Saturday, December 3, 2011
We were to cut down a Christmas tree. It's our tradition--and it was the plan. I could just post the photos, and it could look like a lovely family memory. Or, I could tell you how it really went down.
I cheerfully reminded everyone an hour ahead of time, so the morning could be semi-leisurly and still we wouldn't be late for the little cookie shindig in the afternoon. And then I reminded them again. Shelby was heavy into her homework, Andy was arguing with the plow truck, and Daniel was ready--because he is always game for anything Christmassy.
Time wore on, and I kept nagging...Let's GO LE'TS Go!
In Andy's plow truck distraction, he'd spaced the whole event. But he recovered quickly, with feigned cheerfulness said ..."OK, let's go! Who is ready to cut down a tree?! I had to give him credit for good attitude, but we could all hear the strain behind his voice, and it wasn't spreading Christmas cheer. Not at first at least, but he is on to something---eventually when a guy fakes a little cheerfulness, he becomes cheerfulness.Shelby thought she might beg off this year, she thought she should just stay in her jammies doing her homework.
I had to grit my teeth without hiding anything...."We will ALL cut down a Christmas tree it is our TRADITION, and we will ALL have FUN, DARN IT.
So, we all headed out. Andy asked winter staffer Andrew to come with us, which was a good thing because we were now censoring any family time snippy comments. Shelby did lean over and quietly say to me--if you take ONE photo of me, I'm so out of here.
The snowy woods were fairly enchanting, and we joked a little bit about the damn tradition, and eventually we all fell under the spell of the woods on a fresh day. When you have 17 acres of trees.....the trick of finding the "perfect Christmas tree" actually turns into trying to find a weedy Charlie Brown balsam with a decent shape that is also shading the growth of a nice little white pine. We did find a good one this year. We were all having fun in the end....honestly................but...........what I'm really wondering is...what memories will we take from it? It's all in a person's perception isn't it. Will it be---finally mom got so cranky that she practically swore at us so we had to trudge out of the house?.......or will Andy remember the plow?.....or....will the snippiness fade away, and it'll be just another year of a nice family tradition?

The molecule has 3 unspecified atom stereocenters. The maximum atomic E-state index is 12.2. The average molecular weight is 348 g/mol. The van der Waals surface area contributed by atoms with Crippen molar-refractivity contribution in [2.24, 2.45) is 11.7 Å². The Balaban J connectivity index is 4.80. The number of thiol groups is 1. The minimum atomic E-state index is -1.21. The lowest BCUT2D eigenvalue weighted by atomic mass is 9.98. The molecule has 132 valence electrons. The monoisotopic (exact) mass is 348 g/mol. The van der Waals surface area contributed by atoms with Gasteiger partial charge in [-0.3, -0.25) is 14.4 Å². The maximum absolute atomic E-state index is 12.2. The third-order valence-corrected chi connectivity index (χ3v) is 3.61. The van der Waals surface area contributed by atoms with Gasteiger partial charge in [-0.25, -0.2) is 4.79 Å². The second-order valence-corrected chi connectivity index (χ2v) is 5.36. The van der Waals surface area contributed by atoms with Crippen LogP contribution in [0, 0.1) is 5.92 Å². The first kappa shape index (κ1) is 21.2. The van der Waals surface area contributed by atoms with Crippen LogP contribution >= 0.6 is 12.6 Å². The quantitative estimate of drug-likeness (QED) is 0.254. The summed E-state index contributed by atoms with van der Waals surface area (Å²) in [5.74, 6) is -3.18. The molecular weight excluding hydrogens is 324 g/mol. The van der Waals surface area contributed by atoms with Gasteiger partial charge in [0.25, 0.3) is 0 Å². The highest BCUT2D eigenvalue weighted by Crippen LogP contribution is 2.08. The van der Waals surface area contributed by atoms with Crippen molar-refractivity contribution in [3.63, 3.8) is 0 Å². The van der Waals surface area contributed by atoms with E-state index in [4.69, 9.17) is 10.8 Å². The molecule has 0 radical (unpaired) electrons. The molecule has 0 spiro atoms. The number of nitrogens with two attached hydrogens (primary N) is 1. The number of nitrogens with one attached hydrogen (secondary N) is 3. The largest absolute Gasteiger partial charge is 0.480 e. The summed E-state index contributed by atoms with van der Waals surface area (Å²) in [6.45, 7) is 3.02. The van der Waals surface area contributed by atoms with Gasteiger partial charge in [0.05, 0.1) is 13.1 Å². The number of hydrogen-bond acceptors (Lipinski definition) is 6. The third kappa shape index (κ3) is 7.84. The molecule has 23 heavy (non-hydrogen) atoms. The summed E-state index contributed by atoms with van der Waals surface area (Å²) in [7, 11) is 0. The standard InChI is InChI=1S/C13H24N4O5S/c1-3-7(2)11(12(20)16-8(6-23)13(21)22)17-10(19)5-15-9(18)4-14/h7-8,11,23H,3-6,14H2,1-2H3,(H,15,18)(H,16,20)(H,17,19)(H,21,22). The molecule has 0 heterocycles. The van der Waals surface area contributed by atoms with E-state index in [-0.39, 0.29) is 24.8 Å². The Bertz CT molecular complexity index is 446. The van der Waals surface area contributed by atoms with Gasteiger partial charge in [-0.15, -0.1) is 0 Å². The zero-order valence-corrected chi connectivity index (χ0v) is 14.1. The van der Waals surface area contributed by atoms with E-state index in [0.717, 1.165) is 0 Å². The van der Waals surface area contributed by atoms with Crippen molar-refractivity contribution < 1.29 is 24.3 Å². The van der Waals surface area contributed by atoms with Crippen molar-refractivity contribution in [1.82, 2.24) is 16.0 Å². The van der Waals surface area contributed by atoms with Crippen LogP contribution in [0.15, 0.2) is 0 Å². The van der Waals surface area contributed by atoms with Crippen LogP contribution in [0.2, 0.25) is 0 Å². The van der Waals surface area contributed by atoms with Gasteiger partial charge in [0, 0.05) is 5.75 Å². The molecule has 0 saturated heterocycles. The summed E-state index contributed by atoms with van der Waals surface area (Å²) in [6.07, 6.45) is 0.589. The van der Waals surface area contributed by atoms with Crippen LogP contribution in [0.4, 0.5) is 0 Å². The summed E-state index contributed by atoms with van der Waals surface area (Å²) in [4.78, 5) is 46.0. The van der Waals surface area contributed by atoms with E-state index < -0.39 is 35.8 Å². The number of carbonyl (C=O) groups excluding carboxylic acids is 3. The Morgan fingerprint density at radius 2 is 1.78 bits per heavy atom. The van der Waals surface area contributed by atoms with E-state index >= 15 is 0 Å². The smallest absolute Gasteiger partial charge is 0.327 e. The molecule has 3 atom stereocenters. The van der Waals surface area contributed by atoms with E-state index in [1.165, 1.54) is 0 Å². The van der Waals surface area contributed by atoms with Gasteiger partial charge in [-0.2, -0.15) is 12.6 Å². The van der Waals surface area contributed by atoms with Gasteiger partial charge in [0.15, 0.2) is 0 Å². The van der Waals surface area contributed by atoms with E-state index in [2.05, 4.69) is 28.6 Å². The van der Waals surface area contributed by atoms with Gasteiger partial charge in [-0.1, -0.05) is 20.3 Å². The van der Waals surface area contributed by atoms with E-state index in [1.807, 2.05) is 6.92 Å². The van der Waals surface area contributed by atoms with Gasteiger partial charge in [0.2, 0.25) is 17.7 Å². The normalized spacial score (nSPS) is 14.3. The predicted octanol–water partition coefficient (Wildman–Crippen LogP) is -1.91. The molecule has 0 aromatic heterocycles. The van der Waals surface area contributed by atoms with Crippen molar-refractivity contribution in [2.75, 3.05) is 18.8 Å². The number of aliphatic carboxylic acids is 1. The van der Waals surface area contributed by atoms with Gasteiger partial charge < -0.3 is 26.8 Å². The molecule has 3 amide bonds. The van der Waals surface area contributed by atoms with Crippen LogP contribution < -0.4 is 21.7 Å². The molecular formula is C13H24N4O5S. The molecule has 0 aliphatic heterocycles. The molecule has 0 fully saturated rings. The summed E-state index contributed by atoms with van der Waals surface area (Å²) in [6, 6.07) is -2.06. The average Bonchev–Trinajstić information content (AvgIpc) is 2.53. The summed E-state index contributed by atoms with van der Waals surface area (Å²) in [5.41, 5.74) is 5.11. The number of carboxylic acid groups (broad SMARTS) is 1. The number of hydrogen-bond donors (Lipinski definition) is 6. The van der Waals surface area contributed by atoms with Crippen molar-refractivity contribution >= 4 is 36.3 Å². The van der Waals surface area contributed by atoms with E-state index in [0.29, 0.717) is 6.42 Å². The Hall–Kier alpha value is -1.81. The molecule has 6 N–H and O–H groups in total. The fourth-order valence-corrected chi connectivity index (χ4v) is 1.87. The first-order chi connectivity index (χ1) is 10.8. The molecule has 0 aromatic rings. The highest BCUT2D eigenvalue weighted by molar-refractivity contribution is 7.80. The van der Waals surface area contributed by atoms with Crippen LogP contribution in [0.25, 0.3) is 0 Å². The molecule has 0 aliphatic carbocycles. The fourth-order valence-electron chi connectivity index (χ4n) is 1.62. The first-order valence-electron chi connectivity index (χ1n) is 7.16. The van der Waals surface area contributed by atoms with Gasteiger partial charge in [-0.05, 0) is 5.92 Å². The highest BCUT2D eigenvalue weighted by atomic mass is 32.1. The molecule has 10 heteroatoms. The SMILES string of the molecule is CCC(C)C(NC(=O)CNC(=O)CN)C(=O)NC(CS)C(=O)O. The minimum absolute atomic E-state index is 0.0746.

I'll tell you what---the cookie baking party afterwards was just as cozy as it looks. Who cared that we were 2 hours late? Way to plan it Ceaster!
Know why the big crowd around the monopoly board was whittled down to Lars and Ritchie? Don't they look like nice and fun guys? They are, but they also cheat, and that's the truth.
These were good people, good snapshots of time.
But---really, is that all we want to remember? Is selective memory the blessing of it all? Maybe we're wired to simply cling to the good stuff. Does it take away the texture, or does it leave us feeling full?
I don't have any photos for the gangly hug I just got from my 14 year old after he got up off the couch from napping. Not only are his arms and legs too long to hug me the way he's used to, he's also grown old enough to feel guilty for napping too much on a Sunday. Isn't that ridiculousness? He's only 14. A very conscientious 14. I hope I remember our short little conversation--where I said "Daniel, if we were orthodox Jews you wouldn't have been allowed to do anything 'productive' today. And he draped himself a little tighter and so sincerely said "thanks mom" before he stumbled up to bed that I got the little prickles behind my eyes sensation. No photo for that one.
Denali doesn't really like Andrew's sweet Sadie lab. She either wants to stay away, or they occasionally snap at each other. But look at the glee in the photo....this is the way I want to remember the day. It was glee for that moment. Obviously. Why not just remember the glee?